Scientists discovered crater linked to tsunamis
Houston : Scientists have discovered a crater linked to tsunamis that swept part of ancient Mars. They have found an asteroid at 150-m-high waves when it dived into the ocean, which might have existed on northern Mars three billion years ago. The Lomonosov crater in the planet’s northern plain fits the same, according to the source of tsunami deposits identified on the surface. All this was outlined at 48th Lunar and Planetary Science Conference.
Now the idea has lost some of its currency over years, because scientists believe an ocean might have once be filled the lowland region that captures the Red Planet’s Northerly Latitudes. Increasing evidences of tsunami waves being washed over the boundary help to strengthen hypothesis.
François Costard, Steve Clifford and colleagues discovered and mapped the distribution of sediment that originated in northern plains and flowed onto a ancient shoreline to the south.
"We found typical tsunami deposits along the dichotomy between the northern hemisphere and southern hemisphere of Mars," Dr Costard, from Université Paris-Sud and CNRS, told BBC News.
"It supports that there was, at that time, a northern ocean."
Another type of feature discovered on the dichotomy boundary is a lobate flow deposit. Dr. Clifford from the Lunar and Planetary Institute in Houston, explained this.
"These lobate deposits propagate uphill from the northern plains and do so in close association with a potential palaeo-shoreline. The predictions of the numerical modelling that François and his colleagues have done provide a very persuasive case for an ocean at this time," he told BBC News.
"There's also a second set ezof landforms that we see along the coastline called thumbprint terrain.... the reflection of the tsunami waves from the coast and their interaction with a second set of tsunami waves, predicted by the numerical modelling, would have resulted in sediment deposition that's very similar to what we actually observe on Mars."
This terrain has previously been interpreted as having been caused by mud flows, mud volcanoes, or glaciers.
"If we do have this evidence of a tsunami having occurred back three billion years ago, there must have been an ocean present in the northern plains," said Steve Clifford.
"That's the key point here, it indicates that there was a substantial amount of water in residence on the Martian surface at this time and that has likely implications for the total inventory of water on Mars."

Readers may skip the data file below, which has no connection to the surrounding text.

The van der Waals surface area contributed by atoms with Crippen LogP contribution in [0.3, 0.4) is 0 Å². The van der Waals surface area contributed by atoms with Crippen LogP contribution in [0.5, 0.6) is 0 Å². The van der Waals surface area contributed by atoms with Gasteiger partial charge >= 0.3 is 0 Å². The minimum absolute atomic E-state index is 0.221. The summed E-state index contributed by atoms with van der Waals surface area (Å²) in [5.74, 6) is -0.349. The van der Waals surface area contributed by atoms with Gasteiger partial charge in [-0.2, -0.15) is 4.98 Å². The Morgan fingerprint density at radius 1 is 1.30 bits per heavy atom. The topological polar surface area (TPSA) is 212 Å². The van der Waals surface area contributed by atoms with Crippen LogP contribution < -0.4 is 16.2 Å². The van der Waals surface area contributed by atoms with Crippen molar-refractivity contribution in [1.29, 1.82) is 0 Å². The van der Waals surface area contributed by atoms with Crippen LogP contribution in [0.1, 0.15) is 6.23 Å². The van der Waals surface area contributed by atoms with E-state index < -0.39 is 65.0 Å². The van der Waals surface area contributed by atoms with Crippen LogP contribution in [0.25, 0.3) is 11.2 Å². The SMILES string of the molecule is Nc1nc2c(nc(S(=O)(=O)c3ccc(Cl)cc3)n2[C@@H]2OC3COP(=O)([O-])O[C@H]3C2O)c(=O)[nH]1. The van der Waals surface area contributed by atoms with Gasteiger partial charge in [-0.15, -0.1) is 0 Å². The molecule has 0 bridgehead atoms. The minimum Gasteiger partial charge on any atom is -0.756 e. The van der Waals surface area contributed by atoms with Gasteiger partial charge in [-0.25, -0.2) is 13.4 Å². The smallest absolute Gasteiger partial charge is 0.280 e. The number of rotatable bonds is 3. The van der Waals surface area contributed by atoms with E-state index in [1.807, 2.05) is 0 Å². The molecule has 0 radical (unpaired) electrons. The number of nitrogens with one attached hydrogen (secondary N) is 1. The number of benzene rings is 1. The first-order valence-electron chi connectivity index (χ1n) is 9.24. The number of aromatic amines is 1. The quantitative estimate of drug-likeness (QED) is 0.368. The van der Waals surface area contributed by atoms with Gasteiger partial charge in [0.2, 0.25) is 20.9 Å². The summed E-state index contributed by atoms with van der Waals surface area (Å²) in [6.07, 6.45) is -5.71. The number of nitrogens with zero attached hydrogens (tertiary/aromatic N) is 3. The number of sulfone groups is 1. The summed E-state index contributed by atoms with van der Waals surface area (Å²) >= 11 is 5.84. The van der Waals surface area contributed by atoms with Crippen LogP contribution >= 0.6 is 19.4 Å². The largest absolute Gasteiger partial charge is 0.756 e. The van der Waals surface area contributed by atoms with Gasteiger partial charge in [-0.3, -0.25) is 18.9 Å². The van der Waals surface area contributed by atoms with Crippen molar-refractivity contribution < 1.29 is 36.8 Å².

The scientists and researchers have identified a 120km wide bowl called Lomonosov, after the 18th Century Russian polymath Mikhail Vasilyevich Lomonosov. Perhaps this feature is disregarded today.
Two successive waves were formed during the event, says François Costard.
"It was a really large-scale, high speed tsunami. At the very beginning, a crater of 70km in diameter was created by the impact. This expelled a huge volume of water, with wave propagation at 60m/second," he explained.
"The initial wave was about 300m in height. After just a few hours, that tsunami wave reached the palaeo-shoreline located at a few hundred km from the impact crater."
"Finally... due to the Martian ocean filling in that crater, which produced a kind of rebound, there was a second wave propagation," Dr Costard added.
It is believed that if there was an ocean on Mars three billion years ago, it could have m,ade the red planet a more reliable place for life.
"It's very hard to conceive of any other process other than a tsunami that could have emplaced these lobate deposits along the dichotomy boundary," Steve Clifford told BBC News.
"There is ambiguity in all the various lines of evidence that have been cited regarding whether Mars is water-rich or water-poor. But the morphologic evidence that's been presented here is a very persuasive case for a water-rich planet."
While some other teams have reported evidence of tsunamis on Mars, but none has linked the events to particular impact crater.